An international comparison of math and science education finds that curriculum in the United States is “a mile wide and an inch deep,” according to a study released Tuesday by the Department of Education and the International Institute on Education.
“No one is at the helm,” said William Schmidt, a professor of education at Michigan State University and an author of the study. “There is no focus.”
The study says, for example, that math students in Japan and Germany are exposed to algebra and geometry earlier than American students, and cover both subjects more intensively, with the big differences showing up by eighth grade. Science students in the United States do not receive the early, more intensive exposure to biology or physics that their international counterparts get.
Schmidt and federal education officials said their aim was not to urge a national curriculum, though organizations of math and science teachers used the new study to renew a call for states to adopt curriculum guidelines that they have already prepared.
The aim of the study, according to its summary, is to help provide information for policy changes.
The study, called “A Splintered Vision: An Investigation of U.S. Science and Mathematics Education,” is the first part of a larger international study. It does not cover student achievement or country-by-country rankings; that data is to be released next month.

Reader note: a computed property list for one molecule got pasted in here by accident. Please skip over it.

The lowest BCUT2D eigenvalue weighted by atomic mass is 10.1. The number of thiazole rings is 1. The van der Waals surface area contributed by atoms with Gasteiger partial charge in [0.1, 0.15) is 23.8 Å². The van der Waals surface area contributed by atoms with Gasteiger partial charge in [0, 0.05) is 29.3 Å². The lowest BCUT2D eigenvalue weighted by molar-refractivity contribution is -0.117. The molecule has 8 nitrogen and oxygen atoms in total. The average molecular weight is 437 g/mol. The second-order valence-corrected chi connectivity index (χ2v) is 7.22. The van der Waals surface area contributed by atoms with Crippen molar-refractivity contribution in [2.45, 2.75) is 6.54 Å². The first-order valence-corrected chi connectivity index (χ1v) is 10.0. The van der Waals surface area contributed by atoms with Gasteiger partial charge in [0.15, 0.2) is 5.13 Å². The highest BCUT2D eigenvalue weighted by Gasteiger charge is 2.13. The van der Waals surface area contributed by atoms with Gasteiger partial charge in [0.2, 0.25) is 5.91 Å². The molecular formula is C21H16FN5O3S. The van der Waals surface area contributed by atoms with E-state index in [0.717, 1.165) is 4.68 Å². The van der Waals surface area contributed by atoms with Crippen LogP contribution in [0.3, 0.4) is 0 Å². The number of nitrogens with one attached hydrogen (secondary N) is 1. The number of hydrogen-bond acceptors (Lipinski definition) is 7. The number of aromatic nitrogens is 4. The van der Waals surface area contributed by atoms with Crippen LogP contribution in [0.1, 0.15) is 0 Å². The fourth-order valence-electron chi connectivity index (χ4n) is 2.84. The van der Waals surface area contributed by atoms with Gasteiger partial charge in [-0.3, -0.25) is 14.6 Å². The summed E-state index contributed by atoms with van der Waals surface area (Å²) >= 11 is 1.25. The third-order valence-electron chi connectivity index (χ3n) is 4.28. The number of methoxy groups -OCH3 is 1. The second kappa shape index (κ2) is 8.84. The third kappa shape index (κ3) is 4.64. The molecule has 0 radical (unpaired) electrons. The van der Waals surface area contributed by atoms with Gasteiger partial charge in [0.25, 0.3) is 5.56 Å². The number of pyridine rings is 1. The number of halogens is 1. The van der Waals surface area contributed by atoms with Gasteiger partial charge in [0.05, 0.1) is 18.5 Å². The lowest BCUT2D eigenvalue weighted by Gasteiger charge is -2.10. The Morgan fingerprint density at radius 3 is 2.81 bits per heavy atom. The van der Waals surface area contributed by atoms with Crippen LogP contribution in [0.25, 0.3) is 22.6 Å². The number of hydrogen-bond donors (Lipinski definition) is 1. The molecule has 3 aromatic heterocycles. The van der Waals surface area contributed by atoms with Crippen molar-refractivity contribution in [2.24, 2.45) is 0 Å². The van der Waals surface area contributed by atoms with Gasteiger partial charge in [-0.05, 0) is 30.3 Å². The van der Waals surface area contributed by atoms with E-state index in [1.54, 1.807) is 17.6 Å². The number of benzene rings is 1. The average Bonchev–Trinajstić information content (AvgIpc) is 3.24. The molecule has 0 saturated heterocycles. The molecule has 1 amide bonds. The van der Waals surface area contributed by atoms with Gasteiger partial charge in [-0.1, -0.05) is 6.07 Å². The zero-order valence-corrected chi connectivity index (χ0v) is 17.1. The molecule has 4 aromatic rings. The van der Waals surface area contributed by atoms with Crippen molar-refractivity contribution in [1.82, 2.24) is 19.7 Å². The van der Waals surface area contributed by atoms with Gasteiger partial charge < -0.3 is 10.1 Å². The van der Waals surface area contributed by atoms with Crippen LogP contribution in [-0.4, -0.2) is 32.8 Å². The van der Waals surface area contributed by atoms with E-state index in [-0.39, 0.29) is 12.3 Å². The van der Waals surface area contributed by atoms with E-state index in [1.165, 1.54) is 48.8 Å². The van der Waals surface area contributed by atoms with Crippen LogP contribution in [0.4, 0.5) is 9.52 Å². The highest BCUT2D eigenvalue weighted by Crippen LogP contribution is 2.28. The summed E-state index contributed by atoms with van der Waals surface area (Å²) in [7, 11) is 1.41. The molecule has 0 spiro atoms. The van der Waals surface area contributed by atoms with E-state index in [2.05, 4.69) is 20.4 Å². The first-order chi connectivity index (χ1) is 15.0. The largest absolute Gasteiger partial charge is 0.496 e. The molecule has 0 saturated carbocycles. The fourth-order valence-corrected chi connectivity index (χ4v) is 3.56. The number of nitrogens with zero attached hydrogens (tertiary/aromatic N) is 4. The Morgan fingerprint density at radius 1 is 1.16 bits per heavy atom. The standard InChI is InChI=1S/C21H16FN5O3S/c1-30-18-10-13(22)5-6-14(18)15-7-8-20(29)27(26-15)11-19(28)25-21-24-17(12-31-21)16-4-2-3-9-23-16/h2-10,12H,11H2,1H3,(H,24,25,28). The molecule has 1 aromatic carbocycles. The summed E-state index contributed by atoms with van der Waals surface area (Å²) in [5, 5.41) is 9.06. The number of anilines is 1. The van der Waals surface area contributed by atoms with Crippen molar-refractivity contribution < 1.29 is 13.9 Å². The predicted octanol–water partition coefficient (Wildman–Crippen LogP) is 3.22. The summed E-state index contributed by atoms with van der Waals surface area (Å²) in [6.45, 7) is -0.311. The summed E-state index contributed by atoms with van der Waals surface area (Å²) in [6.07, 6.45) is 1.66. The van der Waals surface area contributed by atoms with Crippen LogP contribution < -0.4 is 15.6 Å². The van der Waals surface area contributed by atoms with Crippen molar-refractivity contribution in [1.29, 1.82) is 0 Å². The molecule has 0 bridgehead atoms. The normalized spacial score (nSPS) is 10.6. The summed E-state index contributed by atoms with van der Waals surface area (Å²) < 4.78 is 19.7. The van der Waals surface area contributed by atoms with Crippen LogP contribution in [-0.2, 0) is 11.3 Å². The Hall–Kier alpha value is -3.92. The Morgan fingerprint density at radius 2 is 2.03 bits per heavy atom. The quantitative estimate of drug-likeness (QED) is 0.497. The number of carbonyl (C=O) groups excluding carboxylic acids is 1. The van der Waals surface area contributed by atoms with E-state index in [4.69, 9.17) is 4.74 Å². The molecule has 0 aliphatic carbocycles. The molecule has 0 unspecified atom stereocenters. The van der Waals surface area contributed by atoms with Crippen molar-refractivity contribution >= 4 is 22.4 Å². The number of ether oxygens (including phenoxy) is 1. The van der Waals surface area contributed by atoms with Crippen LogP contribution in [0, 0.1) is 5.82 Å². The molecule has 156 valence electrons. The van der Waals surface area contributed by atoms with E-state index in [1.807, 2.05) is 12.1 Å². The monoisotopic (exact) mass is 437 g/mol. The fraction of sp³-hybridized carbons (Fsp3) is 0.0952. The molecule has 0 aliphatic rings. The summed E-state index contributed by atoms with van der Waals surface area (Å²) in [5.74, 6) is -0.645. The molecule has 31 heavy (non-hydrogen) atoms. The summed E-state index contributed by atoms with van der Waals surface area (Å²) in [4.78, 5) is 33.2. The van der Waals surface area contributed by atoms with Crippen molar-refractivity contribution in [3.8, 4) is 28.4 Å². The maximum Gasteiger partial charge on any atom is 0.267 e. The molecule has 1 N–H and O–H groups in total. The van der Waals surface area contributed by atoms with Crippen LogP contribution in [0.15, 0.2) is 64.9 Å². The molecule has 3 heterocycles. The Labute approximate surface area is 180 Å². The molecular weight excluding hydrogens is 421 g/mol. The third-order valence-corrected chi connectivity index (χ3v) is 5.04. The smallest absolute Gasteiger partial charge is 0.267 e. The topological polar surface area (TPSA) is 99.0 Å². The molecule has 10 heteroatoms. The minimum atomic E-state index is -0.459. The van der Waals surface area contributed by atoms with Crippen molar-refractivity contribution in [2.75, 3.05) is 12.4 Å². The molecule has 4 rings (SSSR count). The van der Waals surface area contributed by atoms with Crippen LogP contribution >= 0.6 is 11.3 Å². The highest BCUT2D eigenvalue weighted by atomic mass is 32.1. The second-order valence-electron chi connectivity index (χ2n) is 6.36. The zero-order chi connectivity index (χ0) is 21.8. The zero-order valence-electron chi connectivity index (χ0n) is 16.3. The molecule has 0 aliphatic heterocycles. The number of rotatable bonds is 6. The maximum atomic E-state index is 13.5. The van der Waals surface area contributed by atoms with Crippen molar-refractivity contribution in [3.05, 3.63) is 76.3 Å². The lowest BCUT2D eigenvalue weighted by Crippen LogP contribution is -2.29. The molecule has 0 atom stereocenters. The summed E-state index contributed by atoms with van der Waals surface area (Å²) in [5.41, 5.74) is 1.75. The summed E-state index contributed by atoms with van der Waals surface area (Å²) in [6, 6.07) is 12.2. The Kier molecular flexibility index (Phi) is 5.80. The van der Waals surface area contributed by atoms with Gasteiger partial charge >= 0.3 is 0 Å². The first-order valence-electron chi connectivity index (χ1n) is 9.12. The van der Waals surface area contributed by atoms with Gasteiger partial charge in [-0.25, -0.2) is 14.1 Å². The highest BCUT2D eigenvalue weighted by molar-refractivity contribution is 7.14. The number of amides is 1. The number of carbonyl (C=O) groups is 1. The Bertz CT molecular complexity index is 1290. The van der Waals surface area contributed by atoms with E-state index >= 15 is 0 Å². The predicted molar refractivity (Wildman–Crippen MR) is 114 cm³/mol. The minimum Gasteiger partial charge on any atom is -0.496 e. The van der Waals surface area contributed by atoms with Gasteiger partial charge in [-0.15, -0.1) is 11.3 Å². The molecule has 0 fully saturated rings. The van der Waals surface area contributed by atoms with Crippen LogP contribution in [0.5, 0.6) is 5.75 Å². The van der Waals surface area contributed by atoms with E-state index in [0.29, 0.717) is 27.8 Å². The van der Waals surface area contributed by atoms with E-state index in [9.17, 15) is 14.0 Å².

Previous international rankings have put Germany and Japan ahead of the United States in math and science, though the same studies suggest that Americans’ broad access to high school education may be part of the reason. The gaps close when only the top students of each country are compared.
The reason for the American fragmentation, Schmidt said, has to do with the structure of public education, split among local, state and federal authorities. Other countries have national standards.
The study, which began five years ago, focuses on fourth, eighth and 12th graders. Researchers surveyed 6,000 textbooks and curriculums in more than 45 countries. Fourth-grade curriculum is similar around the world, but gaps appear beginning in eighth grade, the study said.
Textbooks augment the superficial scope of American high school courses, Schmidt said.
Because curriculum varies from state to state, some publishers overload their math textbooks with shallow analysis on many different topics, so they can appeal to as many school systems as possible. Textbooks in other countries are thinner and more focused.
But the study found that at the eighth-grade level, science and some math books were more focused than the international average.
The study also found that American teachers spend more time in front of the class than their Japanese or German colleagues and have less preparation time. For instance, American teachers teach about 30 classroom sessions a week, compared with 20 by their German colleagues and fewer than 20 by the Japanese.
With so little time to prepare, in the end, teachers follow the scattered arrangement outlined in the textbooks.